A pair of dogs given to North Korean leader Kim Jong Un four years ago have ended up in a South Korean zoo after a dispute over who should pay for the animals’ care.
Kim gave the Two white Pungsan hounds – a breed native to North Korea – to the then South Korean President, Moon Jae-in, as a gift after their summit talks in Pyongyang in 2018.
But Moon gave up the dogs last month, citing a lack of financial support for the dogs from the conservative government led by Yoon Suk-yul.
Zoo officials said the dogs, named Gumi and Songjang, were transferred to a zoo run by local officials in the southern city of Gwangju after a temporary stay at a veterinary hospital in the southeastern city of Daegu.
In the presence of Gwangju Mayor Kang Jaejoong, the dogs were shown on Monday with their name tags around their necks while reporters and other visitors took pictures.
Gumi and Songgang are symbols of peace, reconciliation and cooperation between South and North Korea. “We will raise them as well as we sow the seeds of peace,” Kang said, according to his office.
The dogs have six offspring between them, all born after they came South Korea. One of them, named Byeol, has been raised at Gwangju Zoo since 2019. The remaining five are housed in other zoos and a public facility in South Korea.
Gwangju Zoo officials said they would try to breed Byul and her mother dogs together, though they are kept separate because they do not recognize each other.
Gumi and Songgang are officially state property, and while in office, Moon raised them at the presidential residence. After leaving office in May, Moon was able to take them into his private home due to a law change that allowed presidential gifts to be administered outside the presidential archives if they were animals or plants.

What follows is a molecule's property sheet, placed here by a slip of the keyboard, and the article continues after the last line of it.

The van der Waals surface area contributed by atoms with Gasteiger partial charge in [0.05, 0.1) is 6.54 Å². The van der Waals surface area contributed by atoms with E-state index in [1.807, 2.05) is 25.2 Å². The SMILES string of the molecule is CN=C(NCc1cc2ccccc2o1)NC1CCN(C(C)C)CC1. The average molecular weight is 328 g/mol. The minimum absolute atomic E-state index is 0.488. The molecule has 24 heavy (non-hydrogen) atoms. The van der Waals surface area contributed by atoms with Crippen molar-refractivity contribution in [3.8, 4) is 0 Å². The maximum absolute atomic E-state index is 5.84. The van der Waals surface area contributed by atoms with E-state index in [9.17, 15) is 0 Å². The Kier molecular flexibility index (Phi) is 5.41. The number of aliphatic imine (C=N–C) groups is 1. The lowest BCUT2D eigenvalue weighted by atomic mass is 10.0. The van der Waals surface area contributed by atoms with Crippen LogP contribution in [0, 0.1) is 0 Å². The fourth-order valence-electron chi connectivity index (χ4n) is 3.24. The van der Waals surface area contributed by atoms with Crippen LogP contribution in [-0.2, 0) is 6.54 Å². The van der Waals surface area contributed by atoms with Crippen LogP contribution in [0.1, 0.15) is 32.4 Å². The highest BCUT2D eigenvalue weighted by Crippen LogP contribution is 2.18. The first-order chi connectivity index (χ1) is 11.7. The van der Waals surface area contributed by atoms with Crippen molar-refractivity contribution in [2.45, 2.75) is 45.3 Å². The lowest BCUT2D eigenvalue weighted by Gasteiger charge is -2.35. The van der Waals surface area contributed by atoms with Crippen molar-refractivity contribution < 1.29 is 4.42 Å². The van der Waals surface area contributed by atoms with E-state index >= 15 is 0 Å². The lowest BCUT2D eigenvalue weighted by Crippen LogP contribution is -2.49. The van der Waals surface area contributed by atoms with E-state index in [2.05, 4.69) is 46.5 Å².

But in early November, Moon’s office accused the Yoon government of refusing to cover the costs of dog food and veterinary care. Yoon’s office denied the accusation, saying it never banned Moon from keeping the animals and that discussions about providing financial support are ongoing.
Moon, a champion of rapprochement with North Korea, was credited with arranging now-dormant diplomacy over the North’s nuclear program, but he also faced criticism that his policy of engagement allowed Kim to buy time and boost his country’s nuclear capability in the face of international sanctions. Yun accused Moon’s engagement policy of “subservience” to North Korea.
In 2000, Kim’s late father, Kim Jong Il, he presented another pair of Pungsan dogs to the then president of South Korea, Kim Dae-jung, after a meeting in Pyongyang, the first inter-Korean summit since their split in 1948. Kim Dae-jung, a liberal, gave two dogs of Jindo – a breed native to the Korean island Southern – to Kim Jong Il. North Korean dogs lived in a public zoo near Seoul before dying in 2013.
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